“When you hear that almost half of North American birds are threatened or endangered by climate change, it’s pretty dramatic,” Jannot says. “Birds are very beloved animals and they’re everywhere, and there are no politics around them. The people who love birds are of every political and social stripe, so [the mural project] is a way to kind of cut through the bullshit politics around this issue and get people seeing and caring about it through a different angle.”
The Audubon Society has shown this information to focus groups, which have included people deeply skeptical of climate change, and even those who flat out don’t believe the phenomenon is real. But when presented data on the threatened and endangered birds, Jannot says, these very same people grow concerned and say they’re willing to do something about it.
Black-Throated Blue Warbler by minusbaby. Picture by Mike Fernandez/Audubon
“We just want to bring that reality and information to as wide an audience as possible,” Jannot says. “This sort of project, which is deeply legitimate and genuine from an Audubon brand standpoint, yet entirely surprising because they don’t associate us with graffiti and street art, is great because it brings our message to different audiences.”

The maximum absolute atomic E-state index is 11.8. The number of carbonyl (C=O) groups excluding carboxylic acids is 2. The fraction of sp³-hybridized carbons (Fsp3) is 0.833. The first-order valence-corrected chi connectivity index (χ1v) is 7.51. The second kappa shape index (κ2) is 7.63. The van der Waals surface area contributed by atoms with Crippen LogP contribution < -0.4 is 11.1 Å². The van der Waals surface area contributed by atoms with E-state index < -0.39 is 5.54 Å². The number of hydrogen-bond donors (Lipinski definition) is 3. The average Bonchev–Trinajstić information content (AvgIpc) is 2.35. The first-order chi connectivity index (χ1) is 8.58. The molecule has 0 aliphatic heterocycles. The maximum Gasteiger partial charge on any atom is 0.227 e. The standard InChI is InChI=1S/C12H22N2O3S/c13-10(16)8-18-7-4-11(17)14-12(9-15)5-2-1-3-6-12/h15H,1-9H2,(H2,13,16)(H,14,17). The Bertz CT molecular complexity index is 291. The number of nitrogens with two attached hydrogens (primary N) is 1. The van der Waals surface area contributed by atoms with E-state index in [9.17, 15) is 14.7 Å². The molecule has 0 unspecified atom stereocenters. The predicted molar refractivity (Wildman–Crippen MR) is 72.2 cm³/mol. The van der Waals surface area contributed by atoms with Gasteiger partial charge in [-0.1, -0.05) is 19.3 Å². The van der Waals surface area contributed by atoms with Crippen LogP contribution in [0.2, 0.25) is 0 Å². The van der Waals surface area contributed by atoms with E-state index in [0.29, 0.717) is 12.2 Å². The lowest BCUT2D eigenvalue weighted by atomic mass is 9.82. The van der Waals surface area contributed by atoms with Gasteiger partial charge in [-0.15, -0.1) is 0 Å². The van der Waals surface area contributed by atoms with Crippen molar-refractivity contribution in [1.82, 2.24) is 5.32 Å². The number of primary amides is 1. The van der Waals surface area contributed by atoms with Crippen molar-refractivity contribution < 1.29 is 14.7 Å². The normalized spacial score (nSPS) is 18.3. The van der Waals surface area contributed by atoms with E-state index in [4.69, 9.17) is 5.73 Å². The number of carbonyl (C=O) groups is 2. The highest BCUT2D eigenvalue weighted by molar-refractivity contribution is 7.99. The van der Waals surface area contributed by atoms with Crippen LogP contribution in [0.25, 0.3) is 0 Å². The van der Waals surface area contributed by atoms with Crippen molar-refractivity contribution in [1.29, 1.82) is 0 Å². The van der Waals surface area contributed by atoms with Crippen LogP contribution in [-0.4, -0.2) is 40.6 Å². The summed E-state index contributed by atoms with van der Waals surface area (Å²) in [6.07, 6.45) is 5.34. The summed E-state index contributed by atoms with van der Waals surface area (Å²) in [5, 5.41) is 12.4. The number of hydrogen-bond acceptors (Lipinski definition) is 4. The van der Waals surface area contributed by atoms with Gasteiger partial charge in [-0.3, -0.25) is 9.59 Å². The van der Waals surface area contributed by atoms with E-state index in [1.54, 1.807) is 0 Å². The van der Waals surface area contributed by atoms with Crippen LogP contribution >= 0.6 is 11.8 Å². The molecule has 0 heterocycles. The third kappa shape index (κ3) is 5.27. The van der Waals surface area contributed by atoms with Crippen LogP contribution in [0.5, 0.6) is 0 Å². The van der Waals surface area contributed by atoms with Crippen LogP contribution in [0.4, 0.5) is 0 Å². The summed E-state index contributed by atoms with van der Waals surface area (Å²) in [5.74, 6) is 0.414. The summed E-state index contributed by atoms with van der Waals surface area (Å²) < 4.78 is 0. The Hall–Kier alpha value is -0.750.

In part because of the Audubon Mural Project, Jannot says he’s now more optimistic about breaking through psychological resistance to the idea of climate change amongst all sorts of people. He believes the key is to find fresh ways to engage people in solving the problem, even if that means undertaking monumental tasks, like creating 254 murals across Manhattan.
“There’s really nothing negative about this, but it’s a shit ton of work, because you have to do that many murals and there are a hell of a lot of logistics,” Jannot says. “But it’s kind of been an awesomely engaging and constantly surprising process figuring out what the problems are and how to solve them.”
Fish Crow by Hitnes. Photo via the Audubon Mural Project, courtesy of Hitnes
Allen’s Hummingbird by Sockychop. Picture by Mike Fernandez/Audubon
Picture by Mike Fernandez/Audubon